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O’Keefe at Project Veritas, which found many New Jersey targets

James O’Keefe was fired from Project Veritas, the group he founded in 2013

The Westwood native has been involved in several videos in New Jersey

O’Keefe promises to return with another investigation team

Westwood native James O’Keefe exited as head of the Project Veritas investigative team after employee complaints about his management style.

In a video that appeared to have been made in a Project Veritas office, O’Keefe in a video claimed that the board had stripped him of any decision-making. The move comes after the board reportedly put him on leave from his role as chairman over complaints about the treatment of staff.

Conservative Project Veritas, founded by O’Keefe in 2013, is notorious for using hidden cameras and undercover correspondents to trap journalists, political operatives and other subjects in awkward conversations.

O’Keefe said the comments were intended for former colleagues, but acknowledged they were likely to be seen by the general public.

“So I have no job at Project Veritas right now,” O’Keefe said in the video. I’m packing up my personal effects.

He recalled a “high-speed chase” on Route 80 with a “New Jersey education union official” in one video.

In a statement released later Monday, the group’s board said it had uncovered “financial wrongdoing” and accused O’Keefe of spending “an excessive amount of donor funds over the past three years on personal luxuries.”

O’Keefe in his farewell video promised that he would return with a new mission with a new name but many of his former Project Veritas colleagues.

Veritas Project in New Jersey

O’Keefe and Project Veritas have staged several situations in New Jersey over the past seven years. Some have resulted in reprimands for civil servants, while others have fallen short of the hype.

During the Christie administration, when the governor was outspoken against the NJEA, the group targeted the union three times.

Project Veritas in 2016 released a video with Howell Middle School North teacher Robert Klein in an Atlantic City hotel room during the New Jersey Educators Association conference after being offered drugs while in the bar of the Borgata. The same video also claims to show an undercover meeting with a teacher union representative talking to activists about a teacher’s admitted drug use. Project Veritas characterizes union representative Ronald Villano’s comments as “advice on how the teacher could avoid getting caught with drugs on campus.”

The group returned in 2018 with videos of union representatives in Union City and Hamilton talking about ways to protect members accused of abuses that have led to resignations and suspensions of union officials. In a video, Hamilton Teachers Education Association president David Perry describes his work as defending “even the worst people” against allegations of physical abuse and verbal threats against students.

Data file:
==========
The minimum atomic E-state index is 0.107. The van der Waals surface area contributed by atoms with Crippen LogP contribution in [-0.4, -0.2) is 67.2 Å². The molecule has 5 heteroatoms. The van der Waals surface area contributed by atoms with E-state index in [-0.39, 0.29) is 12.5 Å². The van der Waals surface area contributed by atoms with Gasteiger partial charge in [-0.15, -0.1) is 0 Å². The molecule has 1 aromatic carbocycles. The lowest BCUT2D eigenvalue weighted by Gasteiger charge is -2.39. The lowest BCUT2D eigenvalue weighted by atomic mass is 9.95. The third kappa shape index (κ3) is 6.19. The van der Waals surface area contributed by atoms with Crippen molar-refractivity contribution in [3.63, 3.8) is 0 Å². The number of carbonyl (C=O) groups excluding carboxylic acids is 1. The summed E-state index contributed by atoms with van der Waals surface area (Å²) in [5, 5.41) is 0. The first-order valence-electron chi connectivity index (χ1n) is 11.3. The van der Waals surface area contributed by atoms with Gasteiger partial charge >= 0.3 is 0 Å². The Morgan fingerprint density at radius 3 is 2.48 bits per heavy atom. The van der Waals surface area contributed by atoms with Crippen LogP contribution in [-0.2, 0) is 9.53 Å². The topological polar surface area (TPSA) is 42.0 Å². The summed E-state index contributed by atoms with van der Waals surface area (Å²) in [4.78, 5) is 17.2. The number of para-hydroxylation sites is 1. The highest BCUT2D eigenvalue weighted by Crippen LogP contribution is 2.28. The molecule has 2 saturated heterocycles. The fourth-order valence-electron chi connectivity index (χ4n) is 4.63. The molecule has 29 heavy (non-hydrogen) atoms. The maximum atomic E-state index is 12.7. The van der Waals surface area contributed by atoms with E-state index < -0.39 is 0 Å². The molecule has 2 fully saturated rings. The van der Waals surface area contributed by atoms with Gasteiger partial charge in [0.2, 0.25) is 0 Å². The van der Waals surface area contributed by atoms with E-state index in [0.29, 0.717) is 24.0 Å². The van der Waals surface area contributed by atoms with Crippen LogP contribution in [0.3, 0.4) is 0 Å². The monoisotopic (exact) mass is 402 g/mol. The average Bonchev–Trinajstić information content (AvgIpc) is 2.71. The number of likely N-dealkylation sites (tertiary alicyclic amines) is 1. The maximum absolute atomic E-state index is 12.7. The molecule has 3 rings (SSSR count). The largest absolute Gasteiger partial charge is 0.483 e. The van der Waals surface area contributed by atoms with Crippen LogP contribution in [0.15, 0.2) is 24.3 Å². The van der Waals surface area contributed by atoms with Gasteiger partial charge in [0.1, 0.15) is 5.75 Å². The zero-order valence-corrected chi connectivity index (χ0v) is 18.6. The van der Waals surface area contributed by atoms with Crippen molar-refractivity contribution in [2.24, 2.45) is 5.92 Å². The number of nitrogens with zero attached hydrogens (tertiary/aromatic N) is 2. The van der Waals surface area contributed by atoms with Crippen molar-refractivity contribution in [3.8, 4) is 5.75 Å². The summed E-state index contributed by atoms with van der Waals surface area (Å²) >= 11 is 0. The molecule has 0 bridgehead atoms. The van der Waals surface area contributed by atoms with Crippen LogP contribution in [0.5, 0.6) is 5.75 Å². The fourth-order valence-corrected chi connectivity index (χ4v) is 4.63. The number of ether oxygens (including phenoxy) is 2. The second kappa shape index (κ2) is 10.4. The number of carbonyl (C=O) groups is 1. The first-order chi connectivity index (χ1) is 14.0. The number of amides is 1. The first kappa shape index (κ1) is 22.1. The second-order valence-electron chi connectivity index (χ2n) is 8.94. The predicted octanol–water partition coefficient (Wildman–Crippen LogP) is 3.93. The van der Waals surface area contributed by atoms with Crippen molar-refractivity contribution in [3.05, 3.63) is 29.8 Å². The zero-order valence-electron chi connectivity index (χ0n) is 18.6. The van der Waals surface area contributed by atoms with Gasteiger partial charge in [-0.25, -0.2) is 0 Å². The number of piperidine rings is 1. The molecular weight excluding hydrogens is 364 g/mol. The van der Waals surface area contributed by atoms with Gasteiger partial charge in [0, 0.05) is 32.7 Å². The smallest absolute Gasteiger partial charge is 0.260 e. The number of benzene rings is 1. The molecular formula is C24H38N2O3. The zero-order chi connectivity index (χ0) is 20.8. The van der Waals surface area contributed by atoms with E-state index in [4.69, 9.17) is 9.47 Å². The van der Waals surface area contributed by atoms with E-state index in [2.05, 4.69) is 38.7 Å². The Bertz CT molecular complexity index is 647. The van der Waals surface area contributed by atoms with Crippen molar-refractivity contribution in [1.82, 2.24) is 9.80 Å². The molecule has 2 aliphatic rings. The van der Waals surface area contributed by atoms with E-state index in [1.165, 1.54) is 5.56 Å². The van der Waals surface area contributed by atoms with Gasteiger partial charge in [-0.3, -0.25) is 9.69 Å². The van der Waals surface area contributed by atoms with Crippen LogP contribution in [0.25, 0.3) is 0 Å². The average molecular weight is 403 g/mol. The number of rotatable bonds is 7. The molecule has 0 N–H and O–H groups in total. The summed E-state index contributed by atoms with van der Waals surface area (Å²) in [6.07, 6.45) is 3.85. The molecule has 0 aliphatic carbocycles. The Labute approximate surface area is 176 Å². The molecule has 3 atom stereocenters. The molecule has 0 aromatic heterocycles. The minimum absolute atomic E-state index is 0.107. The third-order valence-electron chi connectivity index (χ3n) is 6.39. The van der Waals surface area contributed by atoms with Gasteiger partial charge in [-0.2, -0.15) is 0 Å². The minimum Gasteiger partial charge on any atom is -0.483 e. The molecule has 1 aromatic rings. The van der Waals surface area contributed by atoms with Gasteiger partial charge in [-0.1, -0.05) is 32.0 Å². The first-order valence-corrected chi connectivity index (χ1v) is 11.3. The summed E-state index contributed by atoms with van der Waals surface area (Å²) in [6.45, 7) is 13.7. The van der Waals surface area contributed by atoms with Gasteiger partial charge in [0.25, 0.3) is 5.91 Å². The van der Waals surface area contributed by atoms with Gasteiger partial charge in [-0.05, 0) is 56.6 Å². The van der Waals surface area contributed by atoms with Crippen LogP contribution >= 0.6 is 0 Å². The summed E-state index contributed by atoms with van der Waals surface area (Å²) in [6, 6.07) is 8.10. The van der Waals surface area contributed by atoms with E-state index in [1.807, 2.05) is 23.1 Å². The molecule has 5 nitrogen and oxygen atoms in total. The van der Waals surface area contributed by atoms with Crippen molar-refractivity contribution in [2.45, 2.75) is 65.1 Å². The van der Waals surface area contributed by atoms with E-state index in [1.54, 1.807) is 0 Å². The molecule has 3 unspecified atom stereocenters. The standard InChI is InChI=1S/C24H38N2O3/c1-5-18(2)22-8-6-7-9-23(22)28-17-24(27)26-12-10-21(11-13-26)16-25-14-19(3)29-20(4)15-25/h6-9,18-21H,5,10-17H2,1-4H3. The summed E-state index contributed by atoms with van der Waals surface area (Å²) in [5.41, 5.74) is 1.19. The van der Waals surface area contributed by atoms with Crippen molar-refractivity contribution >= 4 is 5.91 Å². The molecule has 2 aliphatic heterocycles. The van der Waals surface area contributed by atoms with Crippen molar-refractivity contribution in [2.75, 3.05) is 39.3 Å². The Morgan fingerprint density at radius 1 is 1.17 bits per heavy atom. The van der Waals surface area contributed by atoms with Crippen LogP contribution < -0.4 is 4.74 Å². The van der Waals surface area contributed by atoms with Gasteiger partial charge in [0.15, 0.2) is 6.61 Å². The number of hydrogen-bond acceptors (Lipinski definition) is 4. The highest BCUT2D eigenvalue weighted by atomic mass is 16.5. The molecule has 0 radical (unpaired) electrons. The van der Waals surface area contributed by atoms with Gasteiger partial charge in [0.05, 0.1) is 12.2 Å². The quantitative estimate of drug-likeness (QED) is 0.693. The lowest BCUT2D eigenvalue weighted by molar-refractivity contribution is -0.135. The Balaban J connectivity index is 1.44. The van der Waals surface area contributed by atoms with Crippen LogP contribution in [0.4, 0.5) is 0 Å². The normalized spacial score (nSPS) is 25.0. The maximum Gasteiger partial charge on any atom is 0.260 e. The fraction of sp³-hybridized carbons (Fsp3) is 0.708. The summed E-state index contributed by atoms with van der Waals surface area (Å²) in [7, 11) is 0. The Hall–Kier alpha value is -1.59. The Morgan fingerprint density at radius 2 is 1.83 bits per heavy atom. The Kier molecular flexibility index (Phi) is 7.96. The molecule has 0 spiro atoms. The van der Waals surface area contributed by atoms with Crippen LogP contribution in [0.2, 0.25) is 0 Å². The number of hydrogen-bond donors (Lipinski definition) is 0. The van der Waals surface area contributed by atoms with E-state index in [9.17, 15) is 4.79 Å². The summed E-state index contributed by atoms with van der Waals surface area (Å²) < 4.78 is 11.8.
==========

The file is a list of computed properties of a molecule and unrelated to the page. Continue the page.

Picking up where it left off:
In the second video of 2018, the president of the Union City Education Association, Kathleen Valencia, seems to suggest to a teacher to cover up and not admit to having hurt a student. A Project Veritas staffer posed as the sister of a district teacher who, according to the staff, pushed and injured a student.

“I’ll get your brother a lawyer. Your brother won’t admit that something happened. The only witness is the shit guy… he has a record,” Valencia said. She warned her.”[The teacher’s] I won’t admit that anything happened… Keep your fucking mouth shut.”

Two other videos released in 2021 ahead of the gubernatorial elections failed to deliver the promised blow.

The group released an undercover video claiming that Governor Phil Murphy illegally provided financial aid to immigrants in the country after his election as a secret. In fact, Murphy had publicly advocated giving pandemic relief to unauthorized immigrants, and his administration announced an aid application process the day that video was released.

Project Veritas on Election Day in November 2021 sent an operator speaking with an Irish accent to an unnamed Essex County polling station. He tells the poll taker that he was in the United States on a work visa and had voted in the 2020 presidential election despite him not being a registered voter or citizen. A poll clerk said he remembered the man and handed him a ballot paper. Project Veritas makes it appear that the non-citizen can vote. But what The Project Veritas video fails to point out is that the poll worker was preparing a provisional ballot, which is meant for cases where a voter claims they are eligible even though their name is not listed in the ballot papers. a polling station.

Dan Alexander is a New Jersey 101.5 reporter. You can reach him at [email protected]

Click here to contact an editor regarding feedback or a correction for this story.

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